An Attack at Home: A New Yorker Remembers 9/11

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It was a Tuesday morning like any other. I was 5 and concerned with which Gap jeans I was going to wear that day and what sandwich the cafeteria would serve. And truthfully, I don’t remember what I ended up wearing. I don’t even remember my first day of kindergarten though it was only a week before.

But I remember that Tuesday morning as clear as day.

I couldn’t tell you what was wrong, but I knew everything just felt a little bit off. We had free time all day as the teachers tried to keep us busy and figure out how to send us all home. It wasn’t later than 11:00 a.m. when my grandparents came back to pull me out of school. I was mad, I didn’t get a cafeteria sandwich. When I got home, the three of us watched in silence as the news showed the images I could see vaguely from my bedroom window. It was the first time I was able to identify something on the news in real life, and it was horrifying.

I grew up in Westchester County, NY. A short ride to the city (depending on the traffic of course), and the closest thing to Manhattan without being Long Island. My dad still makes that drive every day and my old neighbor’s dad still bikes in and out every day that the weather is nice just like they did 17 years ago. One of my teacher’s husbands, and my father’s friends daughters? Not so lucky. That’s how close I was, even if I was 5 and more concerned with my Gap jeans.

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Since 2002, Sept. 11 is remembered in New York City with blue beams projecting from where the Twin Towers once stood. (Photo from Newsweek)


Being at the age where I was just on the cusp of being able to remember and process things, it’s hard to believe for myself and my peers a time when we didn’t walk around with the internet in our hands. We scrambled to find my father at work, as everyone was just trying to make sure their family was safe. He didn’t even have a cell phone. He still talks about how it took hours for him to know what even happened as he spent his mornings driving a truck.

Someone mentioned a plane crash and he gave a witty comeback and went about his day until a hysterical woman ran out of her house to tell him and his co-workers to go back home. Everything was shutting down indefinitely. And I remember him walking through the front door that evening. I still didn’t know what was going on, really. But somehow it still felt like a weight was lifted.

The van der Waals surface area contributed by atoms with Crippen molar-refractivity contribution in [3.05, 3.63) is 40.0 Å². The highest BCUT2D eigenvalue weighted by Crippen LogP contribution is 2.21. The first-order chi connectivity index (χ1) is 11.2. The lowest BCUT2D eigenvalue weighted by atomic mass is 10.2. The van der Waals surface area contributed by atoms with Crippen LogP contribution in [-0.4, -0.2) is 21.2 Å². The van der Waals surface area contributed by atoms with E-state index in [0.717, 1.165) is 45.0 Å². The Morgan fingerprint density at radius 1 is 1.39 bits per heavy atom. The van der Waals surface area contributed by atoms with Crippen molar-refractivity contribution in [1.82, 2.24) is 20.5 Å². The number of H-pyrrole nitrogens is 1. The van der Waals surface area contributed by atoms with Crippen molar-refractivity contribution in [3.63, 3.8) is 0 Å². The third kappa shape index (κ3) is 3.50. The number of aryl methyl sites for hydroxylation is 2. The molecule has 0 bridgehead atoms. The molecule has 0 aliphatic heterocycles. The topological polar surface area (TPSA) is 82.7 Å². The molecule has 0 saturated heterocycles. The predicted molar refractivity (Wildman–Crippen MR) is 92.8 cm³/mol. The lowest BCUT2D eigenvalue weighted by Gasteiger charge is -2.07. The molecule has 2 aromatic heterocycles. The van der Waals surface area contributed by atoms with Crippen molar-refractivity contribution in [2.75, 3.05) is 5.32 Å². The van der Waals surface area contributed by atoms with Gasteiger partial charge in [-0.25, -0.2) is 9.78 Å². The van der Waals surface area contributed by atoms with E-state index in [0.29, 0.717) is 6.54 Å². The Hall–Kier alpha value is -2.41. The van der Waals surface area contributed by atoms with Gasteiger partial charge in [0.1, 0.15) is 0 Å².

Growing up in the biggest and most diverse city in the country, moving to Indiana at 18 was quite a culture shock, even if I was in Indianapolis. RFRA was a big debate when I first got here, and it was one of the first times I was living in a place where so much bigoted hatred won. Where more people around me were in support of something so wrong rather than not. It was the first time I was living in a red state, or even just not the most blue state in the country. I realized that outside of my home and the place I loved so much, where you still see ‘Never Forget 9/11’ stickers on the back of cars, and we still hold charity baseball games for the 22-year-old NYPD firemen we lost in the rubble, that people have forgotten.

Either that or they just don’t know.

I’ll credit my location during my upbringing for my outlook on most political issues. I sat next to DACA recipients in school. I had friends from a dozen different countries. From foster homes to the nuclear family. You’ll hear a million different, unique stories when you grow up in a place like New York. Which is what always made it seem more beautiful to me-- that despite surviving a terrorist attack, everyone around me seemed to come together at once. The aftermath always seemed like some twisted kind of beautiful because we didn’t see people at face value. For once we didn’t push people out of our way on street corners. We joined hands and knew we had one thing in common: we were survivors.

We supported the police, the firefighters, and the military. The people who didn’t sleep for days looking for someone’s daughter or husband under thousands of pounds of burning metal. And maybe that made me a little more jaded. Maybe, like so many New Yorkers, that gave me some kind of blind hope that every police officer is a good person. Maybe that’s why it’s so hard now to address police brutality.

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Project 9/11 in Indianapolis honors those who died on Sept. 11, 2001. Two beams from the towers stand near the Fire Department, along with a timeline of events from that day. (Photo by Breanna Cooper)


Don’t get me wrong, I am a strong advocate for the Black Lives Matter movement, and I know there is a serious issue that must be addressed with racism in the police force. However, in the back of my mind whenever it comes to issues in New York City, I always find myself thinking ‘The NYPD? No, not the NYPD. They’re the good guys.’ But maybe that’s the same false narrative that still makes me afraid to get on a plane, almost two decades later. Maybe the experience messed us all up far worse, mentally, than we could have imagined.

I don’t know the answers to all those things but I know our experiences affect our outlook on life and 9/11 being one of the first ones I can remember in my life, I know it had a significant impact. And looking to the future, I just hope that we don’t forget where we came from and our experiences as a country because history always repeats itself if you let it.


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